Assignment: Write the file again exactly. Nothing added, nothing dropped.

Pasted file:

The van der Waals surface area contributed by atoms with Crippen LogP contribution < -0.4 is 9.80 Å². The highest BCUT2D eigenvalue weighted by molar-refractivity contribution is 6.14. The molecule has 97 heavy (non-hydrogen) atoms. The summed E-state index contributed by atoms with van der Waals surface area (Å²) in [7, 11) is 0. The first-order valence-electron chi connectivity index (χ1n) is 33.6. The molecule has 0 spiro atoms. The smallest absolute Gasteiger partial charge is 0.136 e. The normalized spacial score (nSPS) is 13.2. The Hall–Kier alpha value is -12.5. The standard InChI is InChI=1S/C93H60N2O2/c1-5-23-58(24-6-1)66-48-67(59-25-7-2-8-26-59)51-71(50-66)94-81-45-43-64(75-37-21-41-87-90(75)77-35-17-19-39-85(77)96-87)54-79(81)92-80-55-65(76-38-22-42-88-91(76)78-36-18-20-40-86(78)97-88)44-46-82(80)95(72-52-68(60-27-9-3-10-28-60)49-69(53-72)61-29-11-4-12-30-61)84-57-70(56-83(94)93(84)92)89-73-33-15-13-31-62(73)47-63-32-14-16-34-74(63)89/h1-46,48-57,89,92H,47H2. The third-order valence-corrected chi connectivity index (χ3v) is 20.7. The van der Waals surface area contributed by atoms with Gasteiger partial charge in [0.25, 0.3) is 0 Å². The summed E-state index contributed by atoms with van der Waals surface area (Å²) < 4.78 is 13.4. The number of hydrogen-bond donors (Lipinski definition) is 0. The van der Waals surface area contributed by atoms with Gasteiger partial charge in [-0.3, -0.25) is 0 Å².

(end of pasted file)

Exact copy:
The van der Waals surface area contributed by atoms with Crippen LogP contribution < -0.4 is 9.80 Å². The highest BCUT2D eigenvalue weighted by molar-refractivity contribution is 6.14. The molecule has 97 heavy (non-hydrogen) atoms. The summed E-state index contributed by atoms with van der Waals surface area (Å²) in [7, 11) is 0. The first-order valence-electron chi connectivity index (χ1n) is 33.6. The molecule has 0 spiro atoms. The smallest absolute Gasteiger partial charge is 0.136 e. The normalized spacial score (nSPS) is 13.2. The Hall–Kier alpha value is -12.5. The standard InChI is InChI=1S/C93H60N2O2/c1-5-23-58(24-6-1)66-48-67(59-25-7-2-8-26-59)51-71(50-66)94-81-45-43-64(75-37-21-41-87-90(75)77-35-17-19-39-85(77)96-87)54-79(81)92-80-55-65(76-38-22-42-88-91(76)78-36-18-20-40-86(78)97-88)44-46-82(80)95(72-52-68(60-27-9-3-10-28-60)49-69(53-72)61-29-11-4-12-30-61)84-57-70(56-83(94)93(84)92)89-73-33-15-13-31-62(73)47-63-32-14-16-34-74(63)89/h1-46,48-57,89,92H,47H2. The third-order valence-corrected chi connectivity index (χ3v) is 20.7. The van der Waals surface area contributed by atoms with Gasteiger partial charge in [0.25, 0.3) is 0 Å². The summed E-state index contributed by atoms with van der Waals surface area (Å²) < 4.78 is 13.4. The number of hydrogen-bond donors (Lipinski definition) is 0. The van der Waals surface area contributed by atoms with Gasteiger partial charge in [-0.3, -0.25) is 0 Å².